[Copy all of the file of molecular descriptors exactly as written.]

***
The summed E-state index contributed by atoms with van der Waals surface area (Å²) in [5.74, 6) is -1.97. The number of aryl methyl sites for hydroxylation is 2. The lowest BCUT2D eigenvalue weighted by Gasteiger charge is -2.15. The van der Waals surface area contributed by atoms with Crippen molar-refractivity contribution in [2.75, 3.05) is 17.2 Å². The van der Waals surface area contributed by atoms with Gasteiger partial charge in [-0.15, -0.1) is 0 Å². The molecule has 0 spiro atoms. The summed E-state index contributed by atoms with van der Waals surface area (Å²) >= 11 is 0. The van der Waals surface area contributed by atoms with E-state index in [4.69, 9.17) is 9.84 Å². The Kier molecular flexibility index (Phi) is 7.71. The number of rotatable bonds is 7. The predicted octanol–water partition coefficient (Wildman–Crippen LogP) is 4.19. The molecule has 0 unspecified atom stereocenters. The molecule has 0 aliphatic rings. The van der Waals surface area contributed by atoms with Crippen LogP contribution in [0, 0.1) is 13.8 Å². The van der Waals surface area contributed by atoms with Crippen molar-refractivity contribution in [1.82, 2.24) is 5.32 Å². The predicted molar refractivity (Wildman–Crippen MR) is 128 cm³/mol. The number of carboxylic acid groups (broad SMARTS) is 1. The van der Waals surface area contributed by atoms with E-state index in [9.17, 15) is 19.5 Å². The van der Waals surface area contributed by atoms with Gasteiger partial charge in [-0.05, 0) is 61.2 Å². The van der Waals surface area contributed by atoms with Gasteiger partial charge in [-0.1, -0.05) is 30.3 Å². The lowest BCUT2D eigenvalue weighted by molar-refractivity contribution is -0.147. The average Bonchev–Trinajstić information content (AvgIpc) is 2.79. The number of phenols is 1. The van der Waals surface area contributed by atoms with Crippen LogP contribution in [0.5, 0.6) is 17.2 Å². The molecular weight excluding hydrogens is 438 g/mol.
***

The summed E-state index contributed by atoms with van der Waals surface area (Å²) in [5.74, 6) is -1.97. The number of aryl methyl sites for hydroxylation is 2. The lowest BCUT2D eigenvalue weighted by Gasteiger charge is -2.15. The van der Waals surface area contributed by atoms with Crippen molar-refractivity contribution in [2.75, 3.05) is 17.2 Å². The van der Waals surface area contributed by atoms with Gasteiger partial charge in [-0.15, -0.1) is 0 Å². The molecule has 0 spiro atoms. The summed E-state index contributed by atoms with van der Waals surface area (Å²) >= 11 is 0. The van der Waals surface area contributed by atoms with E-state index in [4.69, 9.17) is 9.84 Å². The Kier molecular flexibility index (Phi) is 7.71. The number of rotatable bonds is 7. The predicted octanol–water partition coefficient (Wildman–Crippen LogP) is 4.19. The molecule has 0 unspecified atom stereocenters. The molecule has 0 aliphatic rings. The van der Waals surface area contributed by atoms with Crippen LogP contribution in [0, 0.1) is 13.8 Å². The van der Waals surface area contributed by atoms with Crippen molar-refractivity contribution in [1.82, 2.24) is 5.32 Å². The predicted molar refractivity (Wildman–Crippen MR) is 128 cm³/mol. The number of carboxylic acid groups (broad SMARTS) is 1. The van der Waals surface area contributed by atoms with E-state index in [9.17, 15) is 19.5 Å². The van der Waals surface area contributed by atoms with Gasteiger partial charge in [-0.05, 0) is 61.2 Å². The van der Waals surface area contributed by atoms with Gasteiger partial charge in [-0.1, -0.05) is 30.3 Å². The lowest BCUT2D eigenvalue weighted by molar-refractivity contribution is -0.147. The average Bonchev–Trinajstić information content (AvgIpc) is 2.79. The number of phenols is 1. The van der Waals surface area contributed by atoms with Crippen LogP contribution in [0.5, 0.6) is 17.2 Å². The molecular weight excluding hydrogens is 438 g/mol.